The one year part-time programme, which will commence in January 2016, has been designed and developed by the Max Institute of Healthcare Management and the Centre for Executive Education at the ISB.
Analjit Singh, founder, Max India Group and founder supporter, Mohali campus of ISB, said, “There is a serious paucity of well-trained quality healthcare management professionals in India. The impressive increase in investment and capacity of the private healthcare industry in India in the last few years, accentuates this shortage.”
Announcing the programme, Ajit Rangnekar, dean, ISB, said, “The healthcare sector in India has reacted to numerous challenges in the sector with some very positive responses, including new delivery models, innovative business practices and investments in niche areas. A major consequence has been the professionalization of the sector, thus creating a huge demand for management professionals.”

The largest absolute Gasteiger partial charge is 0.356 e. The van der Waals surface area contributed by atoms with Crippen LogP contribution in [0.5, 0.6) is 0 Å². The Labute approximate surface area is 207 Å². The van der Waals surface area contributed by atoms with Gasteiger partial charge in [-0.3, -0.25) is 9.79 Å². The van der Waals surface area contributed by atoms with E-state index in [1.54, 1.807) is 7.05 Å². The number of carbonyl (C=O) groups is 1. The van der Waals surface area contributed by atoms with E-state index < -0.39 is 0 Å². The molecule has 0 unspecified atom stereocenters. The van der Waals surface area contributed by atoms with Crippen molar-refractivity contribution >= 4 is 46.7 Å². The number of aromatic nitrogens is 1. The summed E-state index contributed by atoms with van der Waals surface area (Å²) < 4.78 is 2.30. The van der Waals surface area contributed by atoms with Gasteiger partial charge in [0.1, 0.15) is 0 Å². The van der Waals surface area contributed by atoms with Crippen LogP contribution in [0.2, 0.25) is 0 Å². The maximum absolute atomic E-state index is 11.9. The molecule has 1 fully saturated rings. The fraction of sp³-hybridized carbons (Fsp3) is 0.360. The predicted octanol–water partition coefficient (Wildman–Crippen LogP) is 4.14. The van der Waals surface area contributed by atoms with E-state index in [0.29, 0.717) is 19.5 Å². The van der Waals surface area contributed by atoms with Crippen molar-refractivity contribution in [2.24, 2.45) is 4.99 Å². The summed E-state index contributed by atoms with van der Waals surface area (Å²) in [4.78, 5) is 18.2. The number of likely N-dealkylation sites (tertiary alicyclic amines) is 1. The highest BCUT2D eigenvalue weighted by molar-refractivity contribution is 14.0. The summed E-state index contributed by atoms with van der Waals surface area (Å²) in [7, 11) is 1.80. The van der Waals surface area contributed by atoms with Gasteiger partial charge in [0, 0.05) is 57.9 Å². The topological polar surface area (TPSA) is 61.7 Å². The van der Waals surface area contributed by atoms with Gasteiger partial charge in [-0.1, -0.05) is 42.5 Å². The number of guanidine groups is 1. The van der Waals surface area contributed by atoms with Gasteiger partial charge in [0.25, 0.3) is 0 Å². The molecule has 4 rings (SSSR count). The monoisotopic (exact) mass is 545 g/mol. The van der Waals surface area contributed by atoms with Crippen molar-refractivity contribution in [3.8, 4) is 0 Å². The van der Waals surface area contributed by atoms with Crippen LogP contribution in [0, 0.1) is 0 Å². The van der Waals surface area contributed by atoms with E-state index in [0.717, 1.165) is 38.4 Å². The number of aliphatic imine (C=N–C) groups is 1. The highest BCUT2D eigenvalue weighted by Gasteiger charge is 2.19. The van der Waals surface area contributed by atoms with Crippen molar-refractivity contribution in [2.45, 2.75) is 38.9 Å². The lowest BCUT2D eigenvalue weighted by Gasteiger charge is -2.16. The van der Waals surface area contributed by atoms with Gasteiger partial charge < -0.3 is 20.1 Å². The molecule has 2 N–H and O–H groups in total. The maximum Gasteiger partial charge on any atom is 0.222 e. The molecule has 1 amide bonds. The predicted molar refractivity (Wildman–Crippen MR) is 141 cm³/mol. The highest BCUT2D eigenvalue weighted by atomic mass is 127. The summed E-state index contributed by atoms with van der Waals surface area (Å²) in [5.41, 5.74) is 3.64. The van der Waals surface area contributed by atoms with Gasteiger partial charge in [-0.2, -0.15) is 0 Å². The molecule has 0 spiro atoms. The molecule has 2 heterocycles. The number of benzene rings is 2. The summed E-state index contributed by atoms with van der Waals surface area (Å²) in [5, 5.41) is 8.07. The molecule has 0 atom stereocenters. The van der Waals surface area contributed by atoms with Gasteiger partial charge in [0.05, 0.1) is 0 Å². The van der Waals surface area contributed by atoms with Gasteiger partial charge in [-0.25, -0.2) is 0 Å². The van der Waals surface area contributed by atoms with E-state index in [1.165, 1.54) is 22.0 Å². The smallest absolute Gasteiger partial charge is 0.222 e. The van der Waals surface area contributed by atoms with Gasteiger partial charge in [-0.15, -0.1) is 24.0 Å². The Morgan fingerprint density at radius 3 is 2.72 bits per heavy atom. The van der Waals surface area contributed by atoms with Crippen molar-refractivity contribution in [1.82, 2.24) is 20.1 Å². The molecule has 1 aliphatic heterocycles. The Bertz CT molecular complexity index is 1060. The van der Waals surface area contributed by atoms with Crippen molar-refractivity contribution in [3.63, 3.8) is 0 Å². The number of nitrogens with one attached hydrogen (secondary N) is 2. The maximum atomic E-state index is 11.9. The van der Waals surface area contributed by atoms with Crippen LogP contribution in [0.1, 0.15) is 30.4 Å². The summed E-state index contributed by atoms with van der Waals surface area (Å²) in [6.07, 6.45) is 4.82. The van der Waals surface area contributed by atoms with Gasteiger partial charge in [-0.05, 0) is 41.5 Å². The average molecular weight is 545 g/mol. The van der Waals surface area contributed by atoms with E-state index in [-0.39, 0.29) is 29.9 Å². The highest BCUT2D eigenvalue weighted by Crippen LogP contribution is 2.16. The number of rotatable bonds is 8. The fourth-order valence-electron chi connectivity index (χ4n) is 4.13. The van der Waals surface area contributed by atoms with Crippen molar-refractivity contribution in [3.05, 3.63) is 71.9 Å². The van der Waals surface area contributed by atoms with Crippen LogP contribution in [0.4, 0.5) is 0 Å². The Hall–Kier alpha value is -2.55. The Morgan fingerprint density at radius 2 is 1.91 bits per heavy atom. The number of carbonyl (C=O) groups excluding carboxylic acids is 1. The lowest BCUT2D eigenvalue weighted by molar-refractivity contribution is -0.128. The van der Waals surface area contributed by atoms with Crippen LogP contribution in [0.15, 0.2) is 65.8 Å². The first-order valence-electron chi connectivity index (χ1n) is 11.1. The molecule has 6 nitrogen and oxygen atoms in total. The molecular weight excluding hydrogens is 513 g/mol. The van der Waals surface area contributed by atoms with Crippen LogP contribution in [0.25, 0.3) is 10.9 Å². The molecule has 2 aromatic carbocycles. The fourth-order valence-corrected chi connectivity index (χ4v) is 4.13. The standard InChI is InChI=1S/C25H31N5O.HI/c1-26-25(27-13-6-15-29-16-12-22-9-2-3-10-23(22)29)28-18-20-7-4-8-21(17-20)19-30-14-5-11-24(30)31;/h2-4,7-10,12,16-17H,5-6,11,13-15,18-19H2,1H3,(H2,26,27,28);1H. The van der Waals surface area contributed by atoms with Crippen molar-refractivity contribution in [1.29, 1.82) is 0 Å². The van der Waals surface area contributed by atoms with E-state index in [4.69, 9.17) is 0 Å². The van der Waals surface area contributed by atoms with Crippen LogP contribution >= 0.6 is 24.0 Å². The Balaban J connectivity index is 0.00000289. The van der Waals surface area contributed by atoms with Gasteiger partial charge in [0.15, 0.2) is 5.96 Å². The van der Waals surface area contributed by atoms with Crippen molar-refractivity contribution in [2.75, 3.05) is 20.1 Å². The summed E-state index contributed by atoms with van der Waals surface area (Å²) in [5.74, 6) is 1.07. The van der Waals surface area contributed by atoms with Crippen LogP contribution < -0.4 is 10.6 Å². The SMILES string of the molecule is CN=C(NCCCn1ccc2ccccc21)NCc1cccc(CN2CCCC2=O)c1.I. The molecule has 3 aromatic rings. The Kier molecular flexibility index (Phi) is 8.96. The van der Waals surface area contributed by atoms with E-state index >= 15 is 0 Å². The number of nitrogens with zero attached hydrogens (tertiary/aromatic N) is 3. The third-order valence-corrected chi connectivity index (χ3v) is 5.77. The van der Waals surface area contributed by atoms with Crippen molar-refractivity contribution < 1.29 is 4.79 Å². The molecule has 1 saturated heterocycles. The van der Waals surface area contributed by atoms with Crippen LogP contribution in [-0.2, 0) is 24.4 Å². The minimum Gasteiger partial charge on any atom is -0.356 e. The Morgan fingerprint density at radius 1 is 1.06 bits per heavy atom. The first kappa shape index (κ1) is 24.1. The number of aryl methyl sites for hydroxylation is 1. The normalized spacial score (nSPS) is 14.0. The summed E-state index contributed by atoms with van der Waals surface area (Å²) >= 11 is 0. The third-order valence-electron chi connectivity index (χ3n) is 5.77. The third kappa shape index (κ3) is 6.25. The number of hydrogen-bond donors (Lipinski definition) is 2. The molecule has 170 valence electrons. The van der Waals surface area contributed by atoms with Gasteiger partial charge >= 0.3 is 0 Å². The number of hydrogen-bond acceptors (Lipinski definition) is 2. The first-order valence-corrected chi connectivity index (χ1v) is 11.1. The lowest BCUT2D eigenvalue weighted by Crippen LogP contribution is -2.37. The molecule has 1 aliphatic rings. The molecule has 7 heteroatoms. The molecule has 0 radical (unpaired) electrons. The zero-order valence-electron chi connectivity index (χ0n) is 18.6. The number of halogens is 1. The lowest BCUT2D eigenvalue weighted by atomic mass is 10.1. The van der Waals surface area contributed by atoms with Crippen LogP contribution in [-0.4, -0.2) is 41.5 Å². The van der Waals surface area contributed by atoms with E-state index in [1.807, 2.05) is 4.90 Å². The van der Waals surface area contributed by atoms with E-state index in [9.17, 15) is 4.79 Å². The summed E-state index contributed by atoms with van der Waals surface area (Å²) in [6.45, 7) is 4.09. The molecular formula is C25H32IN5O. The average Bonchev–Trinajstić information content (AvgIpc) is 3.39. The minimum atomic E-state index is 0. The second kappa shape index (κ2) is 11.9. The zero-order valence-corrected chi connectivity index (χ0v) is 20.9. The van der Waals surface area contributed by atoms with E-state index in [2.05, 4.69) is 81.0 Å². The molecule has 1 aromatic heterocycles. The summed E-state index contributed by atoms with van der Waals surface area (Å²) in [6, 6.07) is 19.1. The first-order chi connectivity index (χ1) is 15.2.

The HMP has been designed in close collaboration with the healthcare sector, practicing professionals and academia. An Academic Advisory Council, comprising eminent faculty from across the world, provides academic oversight and an Industry Advisory Council that includes senior leaders from organizations like Max Healthcare Global Hospitals, Fortis Healthcare Ltd, Care Hospitals, and Narayana Netralaya brings in the industry perspective.
Do you want to better remember new names and faces? Go, hit the sack. According to researchers, people are better at remembering faces and names if they get 8 hours of sound sleep after seeing those faces and names for the first time.
Many different kinds of memories are improved with sleep.
While a couple of studies have looked at how naps might affect our ability to learn new faces and names, no previous studies have looked at the impact of a full night of sleep in between learning and being tested.